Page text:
healthcare industry, the HIPAA security regulations require an identified security official to be responsibility for compliance.7 Several FTC consent decrees involving companies in a variety of non-regulated industries do likewise.8 And federal law places the responsibility for information security within each government agency on the head of such agency. 9
Evolving case law also suggests that, by virtue of their fiduciary obligations to the company, corporate directors will find that their duty of care includes responsibility for the security of the company’s information systems. In particular, it may ”extend from safeguarding corporate financial data accuracy to safeguarding the integrity of all stored data.”10 In the Caremark International Inc. Derivative Litigation, for example, the Delaware court noted that “it is important that the board exercise a good faith judgment that the corporation’s information and reporting system is in concept and design adequate to assure the board that appropriate information will come to its attention in a timely manner as a matter of ordinary operations, so that it may satisfy its responsibility.” 11
The private sector is also beginning to recognize that the responsibility for security lies with upper management and the board of directors. The Business Roundtable, for example, has noted both that “[i]nformation security requires CEO attention” and that “[b]oards of directors should consider information security as an essential element of corporate governance and a top priority for board review.”12 The Corporate Governance Task Force Report has taken a similar position, noting that:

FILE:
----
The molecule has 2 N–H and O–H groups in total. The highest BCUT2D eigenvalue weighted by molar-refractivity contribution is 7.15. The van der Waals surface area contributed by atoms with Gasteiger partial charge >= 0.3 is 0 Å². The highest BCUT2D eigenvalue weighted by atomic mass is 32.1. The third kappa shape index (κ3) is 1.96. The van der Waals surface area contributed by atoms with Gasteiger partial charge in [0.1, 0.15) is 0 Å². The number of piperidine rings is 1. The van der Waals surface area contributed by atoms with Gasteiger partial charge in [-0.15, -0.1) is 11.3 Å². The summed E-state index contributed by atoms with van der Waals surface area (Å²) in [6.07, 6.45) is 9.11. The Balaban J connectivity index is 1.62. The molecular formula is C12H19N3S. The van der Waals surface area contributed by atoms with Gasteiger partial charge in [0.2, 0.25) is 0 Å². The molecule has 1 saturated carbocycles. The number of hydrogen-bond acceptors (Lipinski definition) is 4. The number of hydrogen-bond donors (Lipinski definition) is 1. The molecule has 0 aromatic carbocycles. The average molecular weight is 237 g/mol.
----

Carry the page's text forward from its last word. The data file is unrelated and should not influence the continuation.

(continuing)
The board of directors/trustees or similar governance entity should provide strategic oversight regarding information security, including:
1. Understanding the criticality of information and information security to the organization.
2. Reviewing investment in information security for alignment with the organization strategy and risk profile.
3. Endorsing the development and implementation of a comprehensive information security program.
HIPAA Security Regulations, 45 C.F.R. Section 164.308(a)(2).
8 See, FTC Decisions and Consent Decrees listed in Appendix, including Microsoft Consent Decree at II, p. 4; Ziff Davis Assurance of Discontinuance, Para. 27(a), p. 7; Eli Lilly Decision at II.A.
FISMA, 44 U.S.C. 3544(a).
10 E. Michael Power and Roland L. Trope, Sailing in Dangerous Waters: A Director’s Guide to Data Governance, American Bar Association (2005), p. 13; Roland L. Trope, “Directors’ Digital Fiduciary Duties,” IEEE Security & Privacy, January/February 2005 at p. 78.
Caremark International Inc. Derivative Litigation, 698 A.2d 959 (Del. Ch. 1996).
12 Securing Cyberspace: Business Roundtable’s Framework for the Future, Business Roundtable, May 19, 2004 at pp. 1, 2; available at www.businessroundtable.org/pdf//20040518000CyberSecurityPrinciples.pdf. The Business Roundtable is an association of chief executive officers of leading U.S. corporations with a combined workforce of more than 10 million employees in the United States. See www.businessroundtable.org.